Image: An artist’s impression of what the object might look like if it’s a magnetar. Magnetars are incredibly magnetic neutron stars, some of which sometimes produce radio emission. Known magnetars rotate every few seconds, but theoretically, “ultra-long period magnetars” could rotate much more slowly. Credit: ICRAR.
The Murchison Widefield Array is unusually useful not only for studying this original find but also in looking for other objects that seem to be in the same category. Remember that the MWA is a precursor for the multinational Square Kilometre Array, which will connect radio telescopes in Western Australia and South Africa. The MWA is a low-frequency radio telescope operating between 80 and 300 MHz at the future site of the SKA, and its low frequency capabilities open up intriguing possibilities.
For when it comes to transients, we have a world of options in the high-frequency radio sky, from the above-mentioned supernovae to accretion events of various kinds, but beyond the pulsars we’ve already examined and studies of galactic nuclei, the low-frequency sky has been relatively tame. The paper on this work points out, however, that these wavelengths are sensitive to polarized radio emission processes like those at work here, fertile terrain for chasing down new transients.
This source, as an evidently slow rotator, stands out as a new category of magnetar, and one that could establish a possible population of slow-spinning magnetars that may in fact turn up in archival data at the MWA itself. Finding out whether this is the case or if we’re looking at an odd, one-off detection will take considerable digging. All of the data the MWA has produced for close to a decade is available at the Pawsey Research Supercomputing Centre in Perth, which houses MWA system data.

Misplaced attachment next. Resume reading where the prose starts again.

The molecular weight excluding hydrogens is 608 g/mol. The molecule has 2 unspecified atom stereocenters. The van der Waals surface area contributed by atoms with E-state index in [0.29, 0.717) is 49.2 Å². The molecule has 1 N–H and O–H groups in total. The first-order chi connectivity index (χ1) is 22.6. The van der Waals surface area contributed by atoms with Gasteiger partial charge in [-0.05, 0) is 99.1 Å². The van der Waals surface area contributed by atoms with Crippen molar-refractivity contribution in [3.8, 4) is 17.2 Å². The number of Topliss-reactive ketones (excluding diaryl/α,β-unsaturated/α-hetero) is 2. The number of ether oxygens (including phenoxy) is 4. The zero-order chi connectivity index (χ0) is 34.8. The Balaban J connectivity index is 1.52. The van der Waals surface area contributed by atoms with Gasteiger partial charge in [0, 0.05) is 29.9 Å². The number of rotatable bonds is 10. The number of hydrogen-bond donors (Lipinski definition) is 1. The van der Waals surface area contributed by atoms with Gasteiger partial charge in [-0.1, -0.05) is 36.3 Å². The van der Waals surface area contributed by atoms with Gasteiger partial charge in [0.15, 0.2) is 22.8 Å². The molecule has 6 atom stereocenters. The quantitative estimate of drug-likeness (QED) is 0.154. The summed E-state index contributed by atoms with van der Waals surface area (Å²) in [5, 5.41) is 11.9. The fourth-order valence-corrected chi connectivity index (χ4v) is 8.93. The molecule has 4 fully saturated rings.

That’s a massive dataset, but future observations are in the cards as well. In her email, Hurley-Walker pointed to the way forward:
The MWA is currently down for maintenance but I’m planning to observe this source when it comes back up, as well as the rest of our galaxy, to try to find more of these objects. The source itself seems to be quiet at the moment, and (as far as we know) has been except in those few months in 2018.
Image: Composite image of the SKA-Low telescope in Western Australia. The image blends a real photo (on the left) of the SKA-Low prototype station AAVS2.0 which is already on-site, with an artist’s impression of the future SKA-Low stations as they will look when constructed. These dipole antennas, which will number in their hundreds of thousands, will survey the radio sky at frequencies as low as 50Mhz. Credit: ICRAR, SKAO.
An object that can convert magnetic energy to radio waves at this level stood out in the MWA observations, and we can assume that if other such objects exist, they will turn up in large numbers once the SKA comes online, offering a thousand times the sensitivity. Meanwhile, Dr. Hurley-Walker has modified her MWA search strategy to more readily spot other such transients should they occur.
The paper is Hurley-Walker et al., “A radio transient with unusually slow periodic emission,” Nature 601 (26 January 2022), 526-530. Abstract.